• Refrain from the use of alcohol, nicotine, controlled substances, and any misuse of prescription or over-the-counter drugs. If over 18 and using prescription drugs, able to follow correct dosage and usage and keep them in good condition in the backcountry setting between resupplies (up to ten days).
  • Contribute to a safe social and learning environment and maintain appropriate relationships with other group members and instructors, including refraining from sexual activity, harassment, bullying, and all other behavior that disrupts the learning of others or the cohesion of the group.
  • Work effectively as a member of a team despite potentially stressful and difficult conditions. This may require flexibility and the ability to compromise on an interpersonal or group level. 
  • Be respectful of the various identities (such as race, ethnicity, sex, gender, sexual orientation, religion, ability, and nationality) of others; refrain from behavior that is discriminatory to other’s identities, socially exclusive behavior, and language that is derogatory or harmful to others. 

North Carolina Outward Bound School (NCOBS) wilderness courses range from four-day to 72- day programs, with the goal of changing lives through challenge and discovery. The wilderness environments in which our expedition based programs take place are challenging, remote, and exposed.


Participants must be able to:

  • Carry a backpack weighing up to 45% of body weight, that will include personal clothing, group food, and equipment.
  • Travel each day wearing a loaded backpack over steep and uneven terrain, on and off trail, including sections of scrambling (three or four points of contact required), and crossing rivers and streams that do not have bridges. Travel length may exceed six hours, six miles, and an elevation gain or loss of 1500 feet, and may occur during inclement weather, nighttime hours, and occur on up to 10 consecutive days.

Canoeing or Sea Kayaking

Participants must be able to:

  • Correctly wear all required safety gear, such as a Personal Flotation Device (PFD or “life jacket”), spray skirt, helmet, and footwear.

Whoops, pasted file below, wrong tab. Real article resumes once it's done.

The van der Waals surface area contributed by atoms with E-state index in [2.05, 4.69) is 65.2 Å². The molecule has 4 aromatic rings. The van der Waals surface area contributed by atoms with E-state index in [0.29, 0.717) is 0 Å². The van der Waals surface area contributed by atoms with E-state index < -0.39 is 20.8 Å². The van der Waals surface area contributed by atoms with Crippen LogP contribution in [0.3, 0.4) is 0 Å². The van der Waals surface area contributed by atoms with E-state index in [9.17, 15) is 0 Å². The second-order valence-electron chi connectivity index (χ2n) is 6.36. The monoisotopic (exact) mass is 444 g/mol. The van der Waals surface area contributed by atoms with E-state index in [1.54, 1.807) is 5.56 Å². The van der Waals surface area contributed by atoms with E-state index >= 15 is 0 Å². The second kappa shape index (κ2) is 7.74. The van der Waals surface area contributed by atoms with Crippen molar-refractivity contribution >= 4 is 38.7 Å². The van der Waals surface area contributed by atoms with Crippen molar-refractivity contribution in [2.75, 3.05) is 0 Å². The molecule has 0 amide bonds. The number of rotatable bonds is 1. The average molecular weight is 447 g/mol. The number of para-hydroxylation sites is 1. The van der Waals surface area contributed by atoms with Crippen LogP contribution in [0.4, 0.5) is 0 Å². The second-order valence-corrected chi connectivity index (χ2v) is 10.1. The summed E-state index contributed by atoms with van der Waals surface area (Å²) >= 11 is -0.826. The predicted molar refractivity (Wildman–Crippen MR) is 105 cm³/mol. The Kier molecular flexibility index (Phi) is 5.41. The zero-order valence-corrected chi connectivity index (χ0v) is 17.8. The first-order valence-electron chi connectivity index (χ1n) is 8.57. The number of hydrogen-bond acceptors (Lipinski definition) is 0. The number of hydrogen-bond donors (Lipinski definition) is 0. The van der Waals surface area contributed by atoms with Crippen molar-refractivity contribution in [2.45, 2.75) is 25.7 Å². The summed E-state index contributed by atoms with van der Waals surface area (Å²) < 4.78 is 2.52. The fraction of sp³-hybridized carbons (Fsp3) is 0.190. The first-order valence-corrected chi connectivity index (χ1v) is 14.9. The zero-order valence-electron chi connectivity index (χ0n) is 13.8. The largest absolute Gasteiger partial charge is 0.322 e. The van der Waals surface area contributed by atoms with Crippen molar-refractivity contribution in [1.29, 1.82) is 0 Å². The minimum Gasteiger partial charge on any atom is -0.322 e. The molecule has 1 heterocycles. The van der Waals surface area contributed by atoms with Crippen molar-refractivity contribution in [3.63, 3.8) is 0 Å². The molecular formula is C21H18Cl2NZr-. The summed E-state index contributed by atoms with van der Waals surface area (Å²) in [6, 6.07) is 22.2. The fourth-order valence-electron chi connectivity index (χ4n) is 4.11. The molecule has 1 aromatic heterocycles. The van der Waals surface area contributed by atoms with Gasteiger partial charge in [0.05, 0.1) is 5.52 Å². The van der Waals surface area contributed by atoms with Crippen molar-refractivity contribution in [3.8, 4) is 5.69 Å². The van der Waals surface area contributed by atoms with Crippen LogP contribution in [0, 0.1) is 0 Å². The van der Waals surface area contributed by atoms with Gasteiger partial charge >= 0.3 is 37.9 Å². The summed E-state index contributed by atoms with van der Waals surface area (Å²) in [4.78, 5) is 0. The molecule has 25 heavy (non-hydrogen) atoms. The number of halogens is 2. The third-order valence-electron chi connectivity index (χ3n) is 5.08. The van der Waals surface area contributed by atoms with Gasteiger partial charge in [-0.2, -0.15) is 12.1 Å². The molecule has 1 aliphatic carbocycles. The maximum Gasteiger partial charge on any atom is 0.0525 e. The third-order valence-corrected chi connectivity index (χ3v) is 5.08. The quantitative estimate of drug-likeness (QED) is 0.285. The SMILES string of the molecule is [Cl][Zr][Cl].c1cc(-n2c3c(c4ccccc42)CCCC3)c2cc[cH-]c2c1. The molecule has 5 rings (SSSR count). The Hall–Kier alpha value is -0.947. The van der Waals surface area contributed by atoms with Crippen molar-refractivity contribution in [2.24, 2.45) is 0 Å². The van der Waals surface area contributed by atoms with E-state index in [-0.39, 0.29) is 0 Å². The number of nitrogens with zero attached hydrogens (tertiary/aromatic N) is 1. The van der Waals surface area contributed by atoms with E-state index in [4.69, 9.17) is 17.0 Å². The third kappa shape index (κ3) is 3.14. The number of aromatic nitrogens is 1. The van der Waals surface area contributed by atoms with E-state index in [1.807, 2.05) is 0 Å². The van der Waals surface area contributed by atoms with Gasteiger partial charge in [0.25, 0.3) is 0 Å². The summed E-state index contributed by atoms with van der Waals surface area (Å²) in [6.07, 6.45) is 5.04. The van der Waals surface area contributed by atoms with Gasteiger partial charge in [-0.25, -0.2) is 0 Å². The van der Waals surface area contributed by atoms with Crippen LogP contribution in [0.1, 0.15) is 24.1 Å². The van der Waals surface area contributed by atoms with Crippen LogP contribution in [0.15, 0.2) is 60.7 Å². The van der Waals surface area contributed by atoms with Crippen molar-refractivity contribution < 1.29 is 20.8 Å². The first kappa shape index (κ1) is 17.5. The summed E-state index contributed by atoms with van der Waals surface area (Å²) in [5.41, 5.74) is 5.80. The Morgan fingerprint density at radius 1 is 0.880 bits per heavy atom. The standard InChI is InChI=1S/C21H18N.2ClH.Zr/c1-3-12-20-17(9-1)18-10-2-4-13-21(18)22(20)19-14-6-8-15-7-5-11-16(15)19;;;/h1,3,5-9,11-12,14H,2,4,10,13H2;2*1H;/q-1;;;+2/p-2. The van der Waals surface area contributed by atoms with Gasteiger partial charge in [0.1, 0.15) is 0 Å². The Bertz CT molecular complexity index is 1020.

• Exit a capsized boat (“wet exit”), hold their breath underwater, attain and maintain a face up position in water while wearing a PFD, and while wearing a PFD make progress through the water to shore or a rescue boat.
  • For courses including canoeing: Able to sit and kneel in a canoe and maintain stability.
  • For courses including kayaking: Able to sit in a kayak and maintain stability.
  • Control a paddle and pull it through the water to steer and move the canoe/kayak forward.
  • Re-enter a canoe/kayak from the water with minimal assistance from others.
  • Travel over uneven terrain on and off trail (to move boats on shore and move around primitive campsites).

Rock Climbing/Challenge Courses 

Participants must be able to:

  • Wear a climbing harness and helmet correctly.
  • Firmly grip and manipulate both ropes and carabiners, grasp the rock face or ropes course structure, and negotiate upwards on a climb.

Mountaineering and Ice Climbing

Participants must be able to:

  • Meet all rock climbing and backpacking essential eligibility requirements.
  • Wear all required safety gear, such as a harness, helmet, mountaineering boots, snow goggles, crampons, ice axe/tool, etc.
  • Effectively communicate independently over distances of up to 50 meters when participating in mountaineering or glacier travel. 
  • Learn and perform a self-arrest with an ice axe on snow.